The Corner

Deerslayer

My Thanksgiving was dominated by the killing of my first deer–not with a manly rifle, though it is deer season (WELCOME HUNTERS say the signs on all the bars in my neighborhood) but with my car. The accident happened on Wednesday. The doe ran across a busy two lane road an hour before dusk. Didn’t quite make it across the second lane–I struck her with the right side of my car (a Subaru Outback Impresza, going about 50-55). I saw the impact with my own eyes, and yet I can’t remember where exactly she was hit. I have an impression she spun, or sprang up, but that may be an illusion. She fell in the front yard of a house along the road, as we pulled over, and lived for perhaps five minutes.

911 summoned the county sheriff. The only other mourner was an old man in hunter’s camo who came out of one of the houses and tapped her with his shoe. The cop, young and businesslike, dispatched the matter in a few minutes. He did not inform us that we could have taken the creature for our own consumption; perhaps it went to charity, or the PBA.

The hood was crumpled, and there was a dent in the right fender. But the car drove–for 30 hours. The next day we had Thanksgiving dinner at the best restaurant I know of in the Hudson Valley, The Depuy Canal House in High Falls. We had driven about ten miles and were three miles from home when the engine began making noises, and the temperature shot up. Pulled into the parking lot of a bank, spread with snow and empty as the moon. At 10 PM in the country things roll up pretty tight. Steam billowed from the hood. Called our friend Doug, who was home and awake. He came with a bottle of Benedictine and two glasses, and his knowledge. The radiator hose had been pushed back against the fan belt, which had finally frayed a leak. We rolled the car to the side of the lot and called it a night.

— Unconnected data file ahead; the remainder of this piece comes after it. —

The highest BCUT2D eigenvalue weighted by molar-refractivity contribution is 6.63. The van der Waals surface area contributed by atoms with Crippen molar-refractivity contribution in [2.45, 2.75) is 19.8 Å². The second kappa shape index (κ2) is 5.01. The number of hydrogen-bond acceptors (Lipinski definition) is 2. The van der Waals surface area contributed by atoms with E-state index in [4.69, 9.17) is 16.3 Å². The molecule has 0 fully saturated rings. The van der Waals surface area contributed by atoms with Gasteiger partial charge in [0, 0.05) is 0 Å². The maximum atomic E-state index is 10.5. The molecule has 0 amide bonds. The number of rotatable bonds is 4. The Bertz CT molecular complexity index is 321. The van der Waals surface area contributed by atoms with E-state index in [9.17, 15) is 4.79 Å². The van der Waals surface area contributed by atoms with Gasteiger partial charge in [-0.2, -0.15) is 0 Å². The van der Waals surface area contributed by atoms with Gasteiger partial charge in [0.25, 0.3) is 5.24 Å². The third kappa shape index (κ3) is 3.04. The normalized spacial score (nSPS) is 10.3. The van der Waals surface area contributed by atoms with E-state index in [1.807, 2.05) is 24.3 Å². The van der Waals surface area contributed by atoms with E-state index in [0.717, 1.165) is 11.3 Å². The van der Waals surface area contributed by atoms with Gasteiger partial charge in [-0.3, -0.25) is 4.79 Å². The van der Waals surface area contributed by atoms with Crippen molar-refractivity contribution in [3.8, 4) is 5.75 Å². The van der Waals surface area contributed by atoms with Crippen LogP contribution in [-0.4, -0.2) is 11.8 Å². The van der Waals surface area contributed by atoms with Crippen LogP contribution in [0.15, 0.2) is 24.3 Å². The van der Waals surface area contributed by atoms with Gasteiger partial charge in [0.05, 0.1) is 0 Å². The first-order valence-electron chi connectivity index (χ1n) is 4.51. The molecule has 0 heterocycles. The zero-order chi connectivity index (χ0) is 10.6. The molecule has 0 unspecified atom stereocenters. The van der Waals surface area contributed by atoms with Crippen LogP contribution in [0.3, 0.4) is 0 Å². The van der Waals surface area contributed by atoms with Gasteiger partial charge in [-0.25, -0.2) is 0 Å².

Next morning we went back with Doug, who made a quick fix with duct tape, the philosopher’s stone of home repair. Drove down the hill to a body shop, where the couple ahead of us had brought in a van, totalled from swerving to avoid a bear. Detroit should look into it–hunting could be their salvation.

Richard Brookhiser — Historian Richard Brookhiser is a senior editor of National Review and a senior fellow at the National Review Institute.

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